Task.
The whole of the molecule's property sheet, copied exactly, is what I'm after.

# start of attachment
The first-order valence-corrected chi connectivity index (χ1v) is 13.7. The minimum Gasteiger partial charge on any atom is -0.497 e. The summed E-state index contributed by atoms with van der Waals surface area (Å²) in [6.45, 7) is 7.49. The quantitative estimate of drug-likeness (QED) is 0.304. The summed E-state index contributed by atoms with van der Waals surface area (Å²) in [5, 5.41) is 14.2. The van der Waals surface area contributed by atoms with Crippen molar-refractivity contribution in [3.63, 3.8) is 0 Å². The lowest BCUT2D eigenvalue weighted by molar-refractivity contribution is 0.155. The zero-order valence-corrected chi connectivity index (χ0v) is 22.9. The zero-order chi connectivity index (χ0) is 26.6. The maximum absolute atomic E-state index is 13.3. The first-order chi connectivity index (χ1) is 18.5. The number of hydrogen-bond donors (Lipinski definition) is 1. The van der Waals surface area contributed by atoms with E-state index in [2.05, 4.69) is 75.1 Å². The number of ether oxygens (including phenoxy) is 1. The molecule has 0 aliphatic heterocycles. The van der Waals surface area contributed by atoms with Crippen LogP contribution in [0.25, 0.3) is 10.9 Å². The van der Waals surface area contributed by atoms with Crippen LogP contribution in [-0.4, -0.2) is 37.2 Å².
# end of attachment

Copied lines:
The first-order valence-corrected chi connectivity index (χ1v) is 13.7. The minimum Gasteiger partial charge on any atom is -0.497 e. The summed E-state index contributed by atoms with van der Waals surface area (Å²) in [6.45, 7) is 7.49. The quantitative estimate of drug-likeness (QED) is 0.304. The summed E-state index contributed by atoms with van der Waals surface area (Å²) in [5, 5.41) is 14.2. The van der Waals surface area contributed by atoms with Crippen molar-refractivity contribution in [3.63, 3.8) is 0 Å². The lowest BCUT2D eigenvalue weighted by molar-refractivity contribution is 0.155. The zero-order valence-corrected chi connectivity index (χ0v) is 22.9. The zero-order chi connectivity index (χ0) is 26.6. The maximum absolute atomic E-state index is 13.3. The first-order chi connectivity index (χ1) is 18.5. The number of hydrogen-bond donors (Lipinski definition) is 1. The van der Waals surface area contributed by atoms with E-state index in [2.05, 4.69) is 75.1 Å². The number of ether oxygens (including phenoxy) is 1. The molecule has 0 aliphatic heterocycles. The van der Waals surface area contributed by atoms with Crippen LogP contribution in [0.25, 0.3) is 10.9 Å². The van der Waals surface area contributed by atoms with Crippen LogP contribution in [-0.4, -0.2) is 37.2 Å².